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their fire, and, placing himself mainder desisted, and from that at the head of the remaining moment the return was not forty, charged the first position. molested. The retirements to With a shout the Himalayan camp after punitive expeditions highlanders dashed at the afford the Pathan's opportunity. breast work to their joy the The companies told off to cover Chamkannis seemed willing to a retirement are bound to suffer, stand, for, greeting the Gurkhas and the wounded must be with a rattling volley, they drew brought away. In civilised their swords and stood up to warfare they might safely be receive the charge. But the left on the ground; but against sight of the glistening bayonets a Pathan enemy this would and eager faces behind-assisted mean torture and mutilation, possibly by the unearthly yells and to bring off the dead is a of the fierce little men-proved point of regimental honour. As too much for Khani Khel nerves, at least four bearers are needed for at twenty yards they broke for each injured man, five and raced to the next sangar. soldiers are thus withdrawn Never before had Afridis so from the fighting line, so that nearly stood up against the eight or ten casualties will Scouts; for the Pathan, brave practically put a company out and strong though he be, will of action. Then comes the rush, not fight the little Gurkha and perchance the disaster. hand to hand. These tactics Here is seen the value of exwere thrice repeated by Lucas, perience, and such seasoned with Warburton's men co-oper- regiments as the Guides and the ating and the supports covering Gurkhas have learned to retire each advance with a most accu- with a minimum of loss. When rate rifle-fire. Soon the foe were they protect the rear, the purstreaming down the hillside and suer becomes more cautious. across the fields below, with Martini bullets rapidly following and frequently overtaking. The Chamkannis lost very severely among their dead were the headman and two other leading maliks of the Khani Khels.

:

It was a magnificent piece of work, grandly carried through, yet, though the clothes of many of the Gurkhas were pierced by bullets, not a man was touched. The retirement from the hill was admirably covered by a company of the 5th: a few of the enemy attempted to follow, but seeing eight more of their number bowled over, the re

VOL. CLXV.-NO. MIII.

On December 7 the memorable march from Bagh down the Bara valley was commenced. At daybreak the advance-guard, consisting of the Scouts and the 1-3rd Gurkhas, moved out, flanking both sides of the Dwatoi defile. The defile was passed without opposition, but as the K.O.S.B. began to cross the river the enemy opened fire. The fighting, thus commenced, continued without intermission until the tired troops arrived in General Hammond's camp at Swaikot a week later.

There was not a day of these seven on which the Scouts were able to rest; but of all days of 3 G

the campaign the 13th of December was the most fatiguing, and again the hardest work fell to their lot, though the K.O.S.B. and the 3rd Gurkhas bore the brunt of the fighting. In the early morning they were told off to burn the defences of the villages on both sides of the river as far as Guli Khel. The destruction was rapidly accomplished, as a Gurkha is an adept at doing the greatest possible damage in the least possible time. From Guli Khel they kept parallel with the rearguard along the tops of the hills on the left bank of the river. What this would entail is not easy to understand-even for practised climbers. The heights were all isolated; each hill towered from 1000 to 2000 feet above the slowly progressing column winding along the river-bed; the sides were steep and in some places precipitous; a perpetual climb up and down, and up again, went on until after dark; and, for a welcome change, parties of the enemy must needs be surprised and driven off. Even as the day's work seemed ended, a body of Pathans tried to rush the rear section, but, meeting with a reception warmer than had been anticipated, they decamped. To crown all, the baggage again went astray, the night was pitch dark, and an attack was expected. Worn out and famishing, the tough little fellows flung themselves on the ground to snatch what sleep they could.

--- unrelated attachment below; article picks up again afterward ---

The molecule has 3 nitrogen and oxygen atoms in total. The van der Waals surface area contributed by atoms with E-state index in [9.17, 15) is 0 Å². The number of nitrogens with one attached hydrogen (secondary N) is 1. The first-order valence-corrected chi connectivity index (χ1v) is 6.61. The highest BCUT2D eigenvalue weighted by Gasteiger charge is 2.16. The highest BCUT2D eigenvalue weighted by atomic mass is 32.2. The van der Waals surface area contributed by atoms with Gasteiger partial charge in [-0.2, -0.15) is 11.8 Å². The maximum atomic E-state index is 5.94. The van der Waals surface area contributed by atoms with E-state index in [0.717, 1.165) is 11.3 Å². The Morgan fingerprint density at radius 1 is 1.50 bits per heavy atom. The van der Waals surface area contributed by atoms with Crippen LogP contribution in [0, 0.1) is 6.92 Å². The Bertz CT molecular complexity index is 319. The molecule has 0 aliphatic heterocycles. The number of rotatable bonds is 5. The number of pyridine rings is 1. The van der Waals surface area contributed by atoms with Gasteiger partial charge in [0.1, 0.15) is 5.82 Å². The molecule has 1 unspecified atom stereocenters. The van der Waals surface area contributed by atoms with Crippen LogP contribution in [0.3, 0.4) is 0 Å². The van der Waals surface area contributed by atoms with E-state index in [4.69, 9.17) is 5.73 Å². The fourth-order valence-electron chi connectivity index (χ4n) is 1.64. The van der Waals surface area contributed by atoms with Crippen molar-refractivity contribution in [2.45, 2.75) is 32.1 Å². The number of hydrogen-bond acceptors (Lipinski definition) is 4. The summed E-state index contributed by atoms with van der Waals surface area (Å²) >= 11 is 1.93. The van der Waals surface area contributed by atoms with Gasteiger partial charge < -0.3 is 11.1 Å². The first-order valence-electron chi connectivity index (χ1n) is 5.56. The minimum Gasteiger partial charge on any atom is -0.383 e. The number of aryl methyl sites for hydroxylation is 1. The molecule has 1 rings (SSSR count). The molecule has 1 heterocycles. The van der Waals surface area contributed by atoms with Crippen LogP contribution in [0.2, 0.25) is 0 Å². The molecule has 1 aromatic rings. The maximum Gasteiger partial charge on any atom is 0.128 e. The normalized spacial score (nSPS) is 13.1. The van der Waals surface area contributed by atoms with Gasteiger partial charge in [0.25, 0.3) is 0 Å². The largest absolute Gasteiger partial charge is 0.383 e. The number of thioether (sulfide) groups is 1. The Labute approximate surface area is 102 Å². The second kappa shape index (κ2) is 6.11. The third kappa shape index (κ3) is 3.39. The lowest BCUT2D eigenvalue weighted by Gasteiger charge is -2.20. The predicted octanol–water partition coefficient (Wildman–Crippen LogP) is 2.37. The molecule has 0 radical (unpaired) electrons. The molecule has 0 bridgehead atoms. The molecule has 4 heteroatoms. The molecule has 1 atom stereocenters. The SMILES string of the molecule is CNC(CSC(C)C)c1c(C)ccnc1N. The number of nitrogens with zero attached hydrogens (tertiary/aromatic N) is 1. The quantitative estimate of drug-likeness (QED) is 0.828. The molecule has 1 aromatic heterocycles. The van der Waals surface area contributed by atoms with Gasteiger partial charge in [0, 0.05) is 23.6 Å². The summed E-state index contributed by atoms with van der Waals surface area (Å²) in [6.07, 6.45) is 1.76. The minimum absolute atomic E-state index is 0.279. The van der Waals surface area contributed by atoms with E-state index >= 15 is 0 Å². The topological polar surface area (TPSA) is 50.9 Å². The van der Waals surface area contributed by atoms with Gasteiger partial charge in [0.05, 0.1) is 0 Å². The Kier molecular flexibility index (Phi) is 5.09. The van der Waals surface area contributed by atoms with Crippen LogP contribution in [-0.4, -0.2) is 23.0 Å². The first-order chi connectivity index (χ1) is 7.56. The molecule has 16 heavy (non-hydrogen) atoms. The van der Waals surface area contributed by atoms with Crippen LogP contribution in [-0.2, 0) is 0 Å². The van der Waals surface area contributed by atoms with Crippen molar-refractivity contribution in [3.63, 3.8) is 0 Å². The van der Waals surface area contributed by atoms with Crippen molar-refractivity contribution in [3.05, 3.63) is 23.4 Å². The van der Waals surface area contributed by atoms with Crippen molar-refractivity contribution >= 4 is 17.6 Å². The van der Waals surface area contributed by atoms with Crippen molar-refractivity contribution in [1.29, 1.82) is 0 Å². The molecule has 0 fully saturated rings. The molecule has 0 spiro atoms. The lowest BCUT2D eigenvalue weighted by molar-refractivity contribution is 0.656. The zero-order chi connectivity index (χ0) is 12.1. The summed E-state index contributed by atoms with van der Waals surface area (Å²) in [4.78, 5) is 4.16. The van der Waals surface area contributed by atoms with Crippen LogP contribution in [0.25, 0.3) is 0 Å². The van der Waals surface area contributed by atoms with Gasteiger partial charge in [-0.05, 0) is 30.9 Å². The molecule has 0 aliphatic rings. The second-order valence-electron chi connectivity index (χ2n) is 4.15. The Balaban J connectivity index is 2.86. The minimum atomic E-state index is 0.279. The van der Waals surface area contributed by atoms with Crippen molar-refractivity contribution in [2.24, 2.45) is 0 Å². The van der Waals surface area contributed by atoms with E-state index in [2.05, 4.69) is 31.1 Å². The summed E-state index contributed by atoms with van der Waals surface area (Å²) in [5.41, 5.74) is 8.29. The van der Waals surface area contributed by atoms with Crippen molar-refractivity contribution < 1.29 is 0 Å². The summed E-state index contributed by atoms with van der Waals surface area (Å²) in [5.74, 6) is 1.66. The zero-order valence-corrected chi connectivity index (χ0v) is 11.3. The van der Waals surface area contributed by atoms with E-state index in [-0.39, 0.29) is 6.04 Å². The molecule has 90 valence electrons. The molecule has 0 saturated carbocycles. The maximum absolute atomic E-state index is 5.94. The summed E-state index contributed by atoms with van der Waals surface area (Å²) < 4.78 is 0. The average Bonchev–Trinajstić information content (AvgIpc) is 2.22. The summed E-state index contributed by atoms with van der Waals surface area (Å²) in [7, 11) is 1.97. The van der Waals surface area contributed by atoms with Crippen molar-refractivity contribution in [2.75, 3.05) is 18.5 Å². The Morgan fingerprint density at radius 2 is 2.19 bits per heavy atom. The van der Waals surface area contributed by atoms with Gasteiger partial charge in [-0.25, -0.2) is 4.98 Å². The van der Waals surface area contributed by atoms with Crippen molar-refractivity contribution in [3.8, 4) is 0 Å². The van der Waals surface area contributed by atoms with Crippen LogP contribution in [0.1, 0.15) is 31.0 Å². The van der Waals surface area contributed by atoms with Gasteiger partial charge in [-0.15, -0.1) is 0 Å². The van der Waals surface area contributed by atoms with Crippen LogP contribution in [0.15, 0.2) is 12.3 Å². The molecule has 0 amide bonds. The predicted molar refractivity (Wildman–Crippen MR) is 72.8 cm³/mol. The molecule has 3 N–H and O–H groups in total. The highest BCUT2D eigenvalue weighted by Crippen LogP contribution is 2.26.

Jamrud was reached on the 17th, and there a whole week's welcome and well-earned rest

Christmas Eve

was enjoyed. was spent at Ali Musjid, and at the hour when, throughout every village in England, the unwelcome carol-singer chants of "Peace on earth, goodwill toward men," Christmas morn was heralded in by the sound of firing.

Three days of flanking duties, skirmishing, and desultory fighting followed Christmas Day, and on the 28th the Scouts formed part of Sir William Lockhart's personal escort back to Jamrud. On that day the first phase of the Tirah Campaign ended.

The 5th Gurkha Scouts had started 92 strong, and the men of the 1-3rd numbered 40. Of these only 3 had been killed and 5 wounded, whereas a loss of more than 100 in killed alone had been inflicted by them on the enemy. The value of the trained mountaineers had been frequently demonstrated during the war. Their admirable guiding had enabled the others to reach their objective with a minimum of exposure, and this accounts to a great extent for their immunity from loss. Still, so great a disproportion is hard to understand when we reflect on the losses sustained by other corps. With the exception of the fight on the Saran Sar, all or part of the Scouts had taken part in every action between October 18 and December 28. They were engaged thirty-one times by day and seventeen by night. And they had their reward. Eight men received the Order of Merit for gallantry in action, and six obtained special promotion. Of the three officers, Captain Lucas, com

Football was

21st, and 22nd.
likewise indulged in. "We used
to play a lot of football with
the Tommies," wrote the com-
mandant, "and held our own
fairly well. The British on-
lookers would cheer our men
with shouts of 'Go it, Johnny!
Well played, Johnny !' and there
was invariably a roar of ap-
plause when we got a goal."

As usual, British and Gurkhas became very good comrades. Several real friendships sprang up, and some of these chums keep up a correspondence to this day.

While the Scout Battalion was at Ali Musjid in March, an Afridi approached Major Lucas and begged permission to join his battalion.